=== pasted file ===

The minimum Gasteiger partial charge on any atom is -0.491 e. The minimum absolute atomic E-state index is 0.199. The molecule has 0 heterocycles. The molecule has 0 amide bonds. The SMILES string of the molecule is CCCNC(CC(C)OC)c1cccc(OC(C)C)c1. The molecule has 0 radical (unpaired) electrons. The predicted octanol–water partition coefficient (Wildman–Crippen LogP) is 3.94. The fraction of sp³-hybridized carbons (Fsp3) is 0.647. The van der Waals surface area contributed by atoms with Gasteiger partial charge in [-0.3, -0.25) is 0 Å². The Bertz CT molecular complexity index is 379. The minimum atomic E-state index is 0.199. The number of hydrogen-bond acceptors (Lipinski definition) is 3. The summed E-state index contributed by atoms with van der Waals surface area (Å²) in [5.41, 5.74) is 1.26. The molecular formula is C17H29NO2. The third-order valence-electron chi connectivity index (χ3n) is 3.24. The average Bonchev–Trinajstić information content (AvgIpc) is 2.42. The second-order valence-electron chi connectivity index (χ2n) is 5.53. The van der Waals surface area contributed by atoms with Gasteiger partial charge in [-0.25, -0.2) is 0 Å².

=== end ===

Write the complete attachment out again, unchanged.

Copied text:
The minimum Gasteiger partial charge on any atom is -0.491 e. The minimum absolute atomic E-state index is 0.199. The molecule has 0 heterocycles. The molecule has 0 amide bonds. The SMILES string of the molecule is CCCNC(CC(C)OC)c1cccc(OC(C)C)c1. The molecule has 0 radical (unpaired) electrons. The predicted octanol–water partition coefficient (Wildman–Crippen LogP) is 3.94. The fraction of sp³-hybridized carbons (Fsp3) is 0.647. The van der Waals surface area contributed by atoms with Gasteiger partial charge in [-0.3, -0.25) is 0 Å². The Bertz CT molecular complexity index is 379. The minimum atomic E-state index is 0.199. The number of hydrogen-bond acceptors (Lipinski definition) is 3. The summed E-state index contributed by atoms with van der Waals surface area (Å²) in [5.41, 5.74) is 1.26. The molecular formula is C17H29NO2. The third-order valence-electron chi connectivity index (χ3n) is 3.24. The average Bonchev–Trinajstić information content (AvgIpc) is 2.42. The second-order valence-electron chi connectivity index (χ2n) is 5.53. The van der Waals surface area contributed by atoms with Gasteiger partial charge in [-0.25, -0.2) is 0 Å².